U.S. trade officials Thursday told Rep. Darrell Issa, the Republican leading the fight against Attorney General Eric Holder -- who was held in contempt of Congress Thursday -- that he cannot sit in on trade talks next week in San Diego between the United States and other countries in the Asia-Pacific region.
Mac Campbell, assistant U.S. trade representative for congressional affairs, told Issa in a letter that his request to observe the negotiations was denied, but he and two members of his staff would receive credentials to attend the event as stakeholders, Reuters reported.
With these credentials you will be able to attend public portions of the event. However, only negotiators from each country are present for negotiation sessions, Campbell said.
Issa, who represents northern San Diego County, is chairman of the House Oversight and Government Reform Committee. He has been pushing the White House to release key documents from the botched Fast and Furious U.S.-Mexico gun-running investigation. On Thursday, the Republican-run House voted to find Holder in contempt of Congress for withholding some documents related to the probe.
Although the Constitution gives Congress jurisdiction over trade, the executive branch conducts negotiations under a long-established division of labor through both Republican and Democratic administrations.
The White House consults with Congress on U.S. negotiating objectives, but lawmakers do not typically sit in on talks. Congress can vote to approve or reject most trade deals.
The negotiations next week in San Diego on the proposed Trans-Pacific Partnership are among the United States, Australia, New Zealand, Chile, Peru, Singapore, Vietnam, Malaysia and Brunei. Mexico and Canada are also expected to join the negotiations in coming months.
Issa said he wanted to learn more about intellectual property rights provisions in the pact that critics fear could impose tough new rules on Internet companies and users.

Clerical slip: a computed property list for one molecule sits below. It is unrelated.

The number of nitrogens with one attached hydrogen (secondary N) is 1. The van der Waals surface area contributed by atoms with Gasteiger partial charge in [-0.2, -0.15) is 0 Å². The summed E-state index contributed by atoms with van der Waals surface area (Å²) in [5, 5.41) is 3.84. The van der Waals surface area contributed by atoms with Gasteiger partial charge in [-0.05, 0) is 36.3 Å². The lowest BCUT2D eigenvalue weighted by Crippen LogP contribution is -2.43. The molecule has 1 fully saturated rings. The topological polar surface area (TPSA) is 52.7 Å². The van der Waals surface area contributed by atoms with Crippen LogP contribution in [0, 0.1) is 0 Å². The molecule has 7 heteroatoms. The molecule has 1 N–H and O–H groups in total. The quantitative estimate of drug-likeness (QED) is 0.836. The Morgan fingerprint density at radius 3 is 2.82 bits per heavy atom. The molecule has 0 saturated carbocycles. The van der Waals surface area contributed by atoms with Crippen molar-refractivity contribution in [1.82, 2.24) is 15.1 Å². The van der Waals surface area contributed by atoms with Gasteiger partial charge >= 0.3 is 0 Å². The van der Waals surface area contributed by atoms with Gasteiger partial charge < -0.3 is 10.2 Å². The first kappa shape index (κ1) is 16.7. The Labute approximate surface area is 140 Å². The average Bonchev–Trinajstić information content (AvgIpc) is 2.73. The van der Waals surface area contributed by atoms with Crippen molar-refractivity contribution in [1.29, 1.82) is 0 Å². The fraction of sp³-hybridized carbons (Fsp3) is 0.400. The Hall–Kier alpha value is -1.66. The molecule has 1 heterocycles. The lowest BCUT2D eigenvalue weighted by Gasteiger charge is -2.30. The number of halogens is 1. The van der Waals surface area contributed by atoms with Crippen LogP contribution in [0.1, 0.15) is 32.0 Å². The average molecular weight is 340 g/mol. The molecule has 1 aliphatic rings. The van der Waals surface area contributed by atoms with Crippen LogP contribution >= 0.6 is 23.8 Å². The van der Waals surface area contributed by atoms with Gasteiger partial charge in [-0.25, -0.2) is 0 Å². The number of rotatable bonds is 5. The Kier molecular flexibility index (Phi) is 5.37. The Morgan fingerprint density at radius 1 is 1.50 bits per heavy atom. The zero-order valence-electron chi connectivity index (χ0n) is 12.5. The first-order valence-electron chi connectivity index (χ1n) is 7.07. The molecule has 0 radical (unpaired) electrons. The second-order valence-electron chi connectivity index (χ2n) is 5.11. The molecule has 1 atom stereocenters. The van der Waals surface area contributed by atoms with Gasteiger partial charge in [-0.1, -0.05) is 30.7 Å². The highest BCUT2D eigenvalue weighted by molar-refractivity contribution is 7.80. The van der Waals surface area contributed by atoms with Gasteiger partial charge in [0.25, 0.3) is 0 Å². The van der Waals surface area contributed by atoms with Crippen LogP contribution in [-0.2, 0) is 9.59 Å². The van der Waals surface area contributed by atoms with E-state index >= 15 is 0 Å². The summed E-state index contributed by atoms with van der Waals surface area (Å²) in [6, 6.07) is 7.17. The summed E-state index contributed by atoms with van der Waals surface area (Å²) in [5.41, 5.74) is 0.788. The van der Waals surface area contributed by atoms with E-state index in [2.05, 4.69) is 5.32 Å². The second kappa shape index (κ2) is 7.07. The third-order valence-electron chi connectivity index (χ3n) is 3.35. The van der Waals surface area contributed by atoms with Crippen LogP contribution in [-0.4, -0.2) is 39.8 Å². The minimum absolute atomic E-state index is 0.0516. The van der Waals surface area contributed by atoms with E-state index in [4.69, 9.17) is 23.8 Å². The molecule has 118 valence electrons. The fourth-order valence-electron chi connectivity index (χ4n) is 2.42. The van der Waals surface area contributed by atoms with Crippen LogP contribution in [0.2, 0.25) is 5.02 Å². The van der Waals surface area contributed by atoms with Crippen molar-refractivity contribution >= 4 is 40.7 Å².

Given the immense impact that this agreement will have on many areas of the American economy, including intellectual property, I respectfully request that you allow me and certain members of my staff to be present as observers for this round of negotiations, Issa wrote in the letter to U.S. Trade Representative Ron Kirk, which was sent Tuesday, The Hill reported.
It is my hope that observing the negotiating process firsthand will help to alleviate some of my concerns about the process through which the agreement is being negotiated.
Democrats are also pushing for more information about the talks. On Wednesday, a group of about 130 House Democrats sent Kirk a letter urging him to release draft texts under negotiation and to engage in broader and deeper consultations with lawmakers on U.S. laws and regulations that could be affected by the pact.
They want to see a copy of the high-level confidentiality agreement signed by negotiating parties, and to have more access to negotiations, like the roughly 600 special advisers, who are almost entirely industry representatives, Intellectual Property Watch reported.
In May, Issa posted the intellectual property section of the TPP agreement from February 2011 on his Keep The Web Open site.
Kirk has maintained that the trade talks require a certain amount of secrecy to keep discussions flowing and more open to issues that the countries may otherwise avoid.